10 Symptoms You Should Not Ignore in Your Pet

on March 25, 2016
Posted in Cats

With the advent of the internet and Dr Google, many pet owners try to diagnose their pets’ problems without consulting a veterinarian. Sometimes good internet advice from reputable sources might save a trip to the veterinarian but there are times when it is dangerous to wait and not seek the advice of a flesh and blood pet doctor! The symptoms listed below, although not an exhaustive list, are some that should never be ignored and should prompt a visit to your local veterinarian.
  1. Vomiting—Cats and dogs will occasionally vomit but if your pet vomits 3 or more times in one day then this should mean a trip to the veterinarian.  Vomiting could mean an intestinal obstruction from a foreign body, pancreatitis, infection, kidney or liver disease or a metabolic problem. If vomiting is accompanied by diarrhea, this makes it even more critical. Don’t ignore this one.
  1. Fever— A normal dog or cat should have a temperature of 38.5 C or 101.5 F. Temperatures in excess of 102.7 F are considered fevers. Persistent fever can mean your pet has an infection, or heat stroke. Fever can lead to other symptoms such as seizures and coma.
  1. Difficulty urinating—this could mean an infection, cancer or a bladder stone. Bladder stones can be particularly problematic in male dogs and cats as even a tiny stone can cause a urethral obstruction. The urethra is the tube that carries the urine out of the bladder so if this is blocked your pet will be unable to urinate. If that happens your pet becomes critical quickly so dismiss this symptom.
  1. Bloat—if your pet appears to have a distended abdomen, make your way at once to the nearest veterinary emergency clinic. Bloat can kill dogs quickly and should be taken very seriously. Other causes of a distended abdomen can be internal bleeding or a hormonal imbalance—neither of which should be ignored.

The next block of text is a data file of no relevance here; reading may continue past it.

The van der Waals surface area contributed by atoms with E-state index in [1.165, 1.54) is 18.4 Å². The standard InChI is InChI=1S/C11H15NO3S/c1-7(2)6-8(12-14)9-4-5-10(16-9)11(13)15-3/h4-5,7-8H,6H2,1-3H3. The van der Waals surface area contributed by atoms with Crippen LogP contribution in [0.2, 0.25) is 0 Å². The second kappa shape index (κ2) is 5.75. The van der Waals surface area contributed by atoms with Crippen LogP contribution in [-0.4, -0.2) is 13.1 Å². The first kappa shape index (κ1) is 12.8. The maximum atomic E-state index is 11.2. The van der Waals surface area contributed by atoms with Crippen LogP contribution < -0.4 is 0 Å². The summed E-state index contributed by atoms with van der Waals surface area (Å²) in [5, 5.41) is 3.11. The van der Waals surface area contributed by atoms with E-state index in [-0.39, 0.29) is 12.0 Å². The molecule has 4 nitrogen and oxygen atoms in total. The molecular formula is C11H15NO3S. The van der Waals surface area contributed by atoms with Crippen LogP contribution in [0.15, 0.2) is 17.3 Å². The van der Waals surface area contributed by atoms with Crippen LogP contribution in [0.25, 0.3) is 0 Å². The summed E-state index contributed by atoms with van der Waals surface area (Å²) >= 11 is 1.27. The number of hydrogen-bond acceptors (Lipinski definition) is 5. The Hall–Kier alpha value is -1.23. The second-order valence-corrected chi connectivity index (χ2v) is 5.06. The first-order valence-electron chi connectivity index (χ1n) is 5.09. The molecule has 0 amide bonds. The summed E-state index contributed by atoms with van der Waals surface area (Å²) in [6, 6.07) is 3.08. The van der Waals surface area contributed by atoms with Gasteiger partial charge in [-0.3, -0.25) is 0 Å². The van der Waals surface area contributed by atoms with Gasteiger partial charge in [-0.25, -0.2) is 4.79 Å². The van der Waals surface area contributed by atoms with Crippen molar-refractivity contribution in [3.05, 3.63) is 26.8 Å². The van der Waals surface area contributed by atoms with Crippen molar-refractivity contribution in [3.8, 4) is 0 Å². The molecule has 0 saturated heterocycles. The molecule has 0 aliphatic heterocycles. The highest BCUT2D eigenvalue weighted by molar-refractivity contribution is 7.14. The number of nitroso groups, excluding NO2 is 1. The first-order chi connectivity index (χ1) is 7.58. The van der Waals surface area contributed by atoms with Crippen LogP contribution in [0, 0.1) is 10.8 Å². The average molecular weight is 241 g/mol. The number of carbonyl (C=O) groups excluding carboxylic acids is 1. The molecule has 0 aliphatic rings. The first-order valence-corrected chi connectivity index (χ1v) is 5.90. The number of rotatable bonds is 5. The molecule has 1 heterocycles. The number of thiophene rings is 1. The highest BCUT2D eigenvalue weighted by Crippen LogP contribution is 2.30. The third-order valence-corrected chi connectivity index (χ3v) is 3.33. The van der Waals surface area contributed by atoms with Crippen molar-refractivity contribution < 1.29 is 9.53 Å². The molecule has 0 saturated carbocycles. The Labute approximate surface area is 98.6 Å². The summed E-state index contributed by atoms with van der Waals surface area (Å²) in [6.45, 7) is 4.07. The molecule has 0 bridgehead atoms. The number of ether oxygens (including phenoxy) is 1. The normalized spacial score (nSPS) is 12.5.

1. Unexplained Weight loss—this can be a serious problem that may signal cancer, kidney disease, liver disease, heart disease, a metabolic disorder or a neuromuscular problem. Sometimes weight loss is a result of decreased appetite which can be a sign of a number of problems including those already mentioned.
  1. Eye problems—red eyes, squinty eyes, swollen eyes—any eye problem should be considered an emergency. Eyes are very precious and very sensitive. Red eyes can signal an increase in eye pressure such as found in glaucoma or an eye ulcer or scratch. Many eye problems can result in blindness without prompt treatment.
  1. Fainting or collapse—this can signal heart disease, seizures, infection, cancer or severe anemia and should never be ignored. Seek veterinary attention immediately.
  1. Diarrhea—like vomiting this can be a serious matter. If the diarrhea goes on for more than 24 hours or is accompanied by vomiting or contains blood, then it is an emergency. Any small animal can quickly dehydrate from diarrhea. Bloody diarrhea can result from severe infections, anal gland problems, parasites, colitis,ulcers or cancer. It should always mean a trip to the vet.
  1. Persistent cough—all animals cough occasionally but a persistent cough is a reason to visit your animal ER. Cats can cough as a result of asthma which is less common in dogs. Coughing in dogs can signal heart disease, bronchitis, pneumonia or tracheal collapse. All of these problems deserve prompt attention.
  1. Bleeding—pets that are bleeding should be attended to immediately by your veterinarian. Cut pads and tongues can bleed profusely and require surgery. If your pet is bleeding, apply pressure with a gauze or towel and take him or her to veterinarian ASAP.

Knowing all these symptoms should help you decide if your pet really needs veterinary attention. Remember your pet is counting on you to keep him healthy.

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Read also: Annual Exams for Cats and Dogs

Our Expert

Dr. Janice Huntingford
Janice Huntingford, DVM, has been in veterinary practice for over 30 years and has founded two veterinary clinics since receiving her Doctor of Veterinary Medicine at the Ontario Veterinary College, University of Guelph. She has studied extensively in both conventional and holistic modalities. Ask Dr. Jan

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